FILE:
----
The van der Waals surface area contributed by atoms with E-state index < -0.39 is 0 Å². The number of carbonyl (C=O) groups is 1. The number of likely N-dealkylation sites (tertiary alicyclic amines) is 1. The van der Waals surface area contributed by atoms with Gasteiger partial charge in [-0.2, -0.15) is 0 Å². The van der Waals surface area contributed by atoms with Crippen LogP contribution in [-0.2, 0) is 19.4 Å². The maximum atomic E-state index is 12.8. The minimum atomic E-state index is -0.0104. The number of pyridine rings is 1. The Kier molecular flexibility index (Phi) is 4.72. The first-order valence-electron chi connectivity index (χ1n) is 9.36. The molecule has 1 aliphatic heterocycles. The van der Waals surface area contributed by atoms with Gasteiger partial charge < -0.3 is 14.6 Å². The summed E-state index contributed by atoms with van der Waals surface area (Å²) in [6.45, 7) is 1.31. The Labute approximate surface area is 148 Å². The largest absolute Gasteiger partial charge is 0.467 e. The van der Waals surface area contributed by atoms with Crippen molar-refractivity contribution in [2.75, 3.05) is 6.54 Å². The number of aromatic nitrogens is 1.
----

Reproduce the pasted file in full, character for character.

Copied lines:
The van der Waals surface area contributed by atoms with E-state index < -0.39 is 0 Å². The number of carbonyl (C=O) groups is 1. The number of likely N-dealkylation sites (tertiary alicyclic amines) is 1. The van der Waals surface area contributed by atoms with Gasteiger partial charge in [-0.2, -0.15) is 0 Å². The van der Waals surface area contributed by atoms with Crippen LogP contribution in [-0.2, 0) is 19.4 Å². The maximum atomic E-state index is 12.8. The minimum atomic E-state index is -0.0104. The number of pyridine rings is 1. The Kier molecular flexibility index (Phi) is 4.72. The first-order valence-electron chi connectivity index (χ1n) is 9.36. The molecule has 1 aliphatic heterocycles. The van der Waals surface area contributed by atoms with Gasteiger partial charge < -0.3 is 14.6 Å². The summed E-state index contributed by atoms with van der Waals surface area (Å²) in [6.45, 7) is 1.31. The Labute approximate surface area is 148 Å². The largest absolute Gasteiger partial charge is 0.467 e. The van der Waals surface area contributed by atoms with Crippen molar-refractivity contribution in [2.75, 3.05) is 6.54 Å². The number of aromatic nitrogens is 1.